Where there's risk there is often reward

Where there's risk there is often reward

Encouraging risk-taking in our children may reduce childhood anxiety. By gently encouraging children to push their limits, parents could be helping to reduce their child’s risk of developing an anxiety disorder.

It may come as a surprise that around seven percent of Australian kids between the age of 4 and 17 have an anxiety disorder.

Seven percent.

Certainly not an insignificant number.

So then, how does one tackle such a big issue?

One way is to encourage risk taking.

A recent international study suggests that parents who employ Challenging Parent Behavioural methods – or CPB as it’s known – are likely protecting their children from developing anxiety.

So what exactly is CPB?

CPB is essentially active physical and verbal behaviours that gently encourages children to push their limits. We’re talking about behaviours such as engaging in ‘rough’ and tumble play, challenging activities such as rope climbing or even just letting them lose a game. It also includes encouraging them to practise social assertion and confidently go out of their comfort zone.

Researchers from Macquarie University’s Centre for Emotional Health recently partnered with the University of Reading and the University of Amsterdam to survey 312 families with preschool-aged children across the Netherlands and Australia.

This study aimed to build upon existing research that establishes a relationship between ‘over-parenting’ and the development of childhood anxiety disorders.

And the results were telling.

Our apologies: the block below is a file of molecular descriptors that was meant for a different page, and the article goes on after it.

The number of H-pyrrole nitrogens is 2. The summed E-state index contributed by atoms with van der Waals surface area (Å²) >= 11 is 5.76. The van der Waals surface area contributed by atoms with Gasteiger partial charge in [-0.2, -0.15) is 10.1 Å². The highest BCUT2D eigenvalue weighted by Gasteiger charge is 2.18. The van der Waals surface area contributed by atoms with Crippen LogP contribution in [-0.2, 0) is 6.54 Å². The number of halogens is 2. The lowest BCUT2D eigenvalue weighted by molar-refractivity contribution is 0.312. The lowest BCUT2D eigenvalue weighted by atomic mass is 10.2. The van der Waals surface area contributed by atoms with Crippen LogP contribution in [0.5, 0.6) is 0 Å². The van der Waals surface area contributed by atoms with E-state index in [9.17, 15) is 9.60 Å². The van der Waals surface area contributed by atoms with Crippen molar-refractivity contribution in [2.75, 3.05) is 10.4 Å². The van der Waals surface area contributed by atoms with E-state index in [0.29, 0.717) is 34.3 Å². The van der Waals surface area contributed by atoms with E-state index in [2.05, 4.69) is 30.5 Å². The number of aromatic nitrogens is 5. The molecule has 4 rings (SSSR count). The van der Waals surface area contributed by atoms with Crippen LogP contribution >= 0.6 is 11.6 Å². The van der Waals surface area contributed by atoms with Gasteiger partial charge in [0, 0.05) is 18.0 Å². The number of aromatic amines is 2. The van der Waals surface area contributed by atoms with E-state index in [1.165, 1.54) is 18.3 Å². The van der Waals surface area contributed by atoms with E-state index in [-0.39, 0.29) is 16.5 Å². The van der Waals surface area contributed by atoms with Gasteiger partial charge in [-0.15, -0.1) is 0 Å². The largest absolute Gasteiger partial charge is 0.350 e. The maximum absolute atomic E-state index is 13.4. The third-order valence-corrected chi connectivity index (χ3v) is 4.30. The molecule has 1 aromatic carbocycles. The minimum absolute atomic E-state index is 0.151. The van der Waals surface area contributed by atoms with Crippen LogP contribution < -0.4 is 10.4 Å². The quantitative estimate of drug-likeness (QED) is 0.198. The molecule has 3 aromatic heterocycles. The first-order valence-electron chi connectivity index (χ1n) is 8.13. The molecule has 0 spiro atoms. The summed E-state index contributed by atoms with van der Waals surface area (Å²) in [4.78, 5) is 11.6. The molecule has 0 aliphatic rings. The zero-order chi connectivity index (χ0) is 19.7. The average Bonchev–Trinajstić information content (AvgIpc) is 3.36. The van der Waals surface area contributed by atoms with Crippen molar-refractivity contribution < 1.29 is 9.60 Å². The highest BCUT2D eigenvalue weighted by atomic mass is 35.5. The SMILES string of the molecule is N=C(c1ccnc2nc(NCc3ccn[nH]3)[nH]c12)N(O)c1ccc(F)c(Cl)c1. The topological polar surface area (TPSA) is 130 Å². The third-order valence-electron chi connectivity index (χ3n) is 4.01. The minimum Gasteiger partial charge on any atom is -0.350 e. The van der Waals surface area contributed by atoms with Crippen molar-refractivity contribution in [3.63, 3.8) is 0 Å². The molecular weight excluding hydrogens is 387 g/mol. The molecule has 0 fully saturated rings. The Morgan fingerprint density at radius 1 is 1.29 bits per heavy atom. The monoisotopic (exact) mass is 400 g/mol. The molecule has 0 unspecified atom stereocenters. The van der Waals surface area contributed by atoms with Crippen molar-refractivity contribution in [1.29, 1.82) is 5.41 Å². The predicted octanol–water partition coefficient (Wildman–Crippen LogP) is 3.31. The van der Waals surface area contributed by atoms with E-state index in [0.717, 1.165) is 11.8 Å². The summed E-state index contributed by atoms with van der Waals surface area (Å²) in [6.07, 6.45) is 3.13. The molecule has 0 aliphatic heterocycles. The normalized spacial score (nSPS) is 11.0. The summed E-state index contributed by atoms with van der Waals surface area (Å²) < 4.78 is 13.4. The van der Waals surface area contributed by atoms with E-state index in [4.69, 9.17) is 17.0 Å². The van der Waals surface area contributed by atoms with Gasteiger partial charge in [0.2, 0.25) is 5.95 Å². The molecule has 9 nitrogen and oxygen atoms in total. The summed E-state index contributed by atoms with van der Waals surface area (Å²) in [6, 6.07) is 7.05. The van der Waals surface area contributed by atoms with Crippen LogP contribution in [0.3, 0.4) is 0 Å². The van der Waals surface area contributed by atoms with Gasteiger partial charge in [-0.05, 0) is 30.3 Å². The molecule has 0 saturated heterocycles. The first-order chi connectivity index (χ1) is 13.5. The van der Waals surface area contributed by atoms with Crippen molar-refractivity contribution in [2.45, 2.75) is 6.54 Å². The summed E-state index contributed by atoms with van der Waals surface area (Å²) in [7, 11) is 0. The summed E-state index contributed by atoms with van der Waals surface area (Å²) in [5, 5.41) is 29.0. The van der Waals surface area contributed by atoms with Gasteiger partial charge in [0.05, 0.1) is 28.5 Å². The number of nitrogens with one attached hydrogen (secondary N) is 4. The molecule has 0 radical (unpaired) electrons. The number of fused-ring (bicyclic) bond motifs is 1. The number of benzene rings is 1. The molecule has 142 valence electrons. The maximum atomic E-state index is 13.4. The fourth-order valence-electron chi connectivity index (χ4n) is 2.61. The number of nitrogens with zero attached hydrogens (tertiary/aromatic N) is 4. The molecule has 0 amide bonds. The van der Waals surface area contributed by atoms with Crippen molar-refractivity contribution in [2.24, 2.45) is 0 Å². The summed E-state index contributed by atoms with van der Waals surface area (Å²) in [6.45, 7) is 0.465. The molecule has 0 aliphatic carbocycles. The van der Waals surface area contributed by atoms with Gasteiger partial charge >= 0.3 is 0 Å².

The parents who scored higher in their CPB methods – those who encouraged their kids to push their limits to a greater extent - had children who were less at risk of exhibiting anxiety disorder symptoms. This unequivocally demonstrated that CPB was related to significantly less anxiety in children.

Professor Jennie Hudson, Director of Centre for Emotional Health at Macquarie University and co-author of the study, believes we need to learn more about how we can help families and reduce the seven percent.

“While previous research has shown that encouraging risk taking behaviours helps cognitive, social and emotional development,” says Rebecca Lazarus, “our study shows that this method of parenting may also help reduce the risk of children developing an anxiety disorder.”

The Macquarie study assessed parents’ CPB via a questionnaire investigating how much the parents encouraged the exhibition of risky behaviour in their children.

The results are promising in raising the clinical relevance of CPB methods, which could potentially be used to aid parents in helping their children’s wellbeing.

“While this isn’t a cure for anxiety, and we cannot at this stage determine causality, the results are promising in terms of parent education.” says Professor Hudson. ”By gently encouraging their kids to push their limits, parents could be helping to reduce their child’s risk of developing an anxiety disorder, which is a great insight.”

Authors:

Rebecca Lazarus (PhD candidate and main author).

Professor Jennie Hudson, Director of Centre for Emotional Health at Macquarie University.

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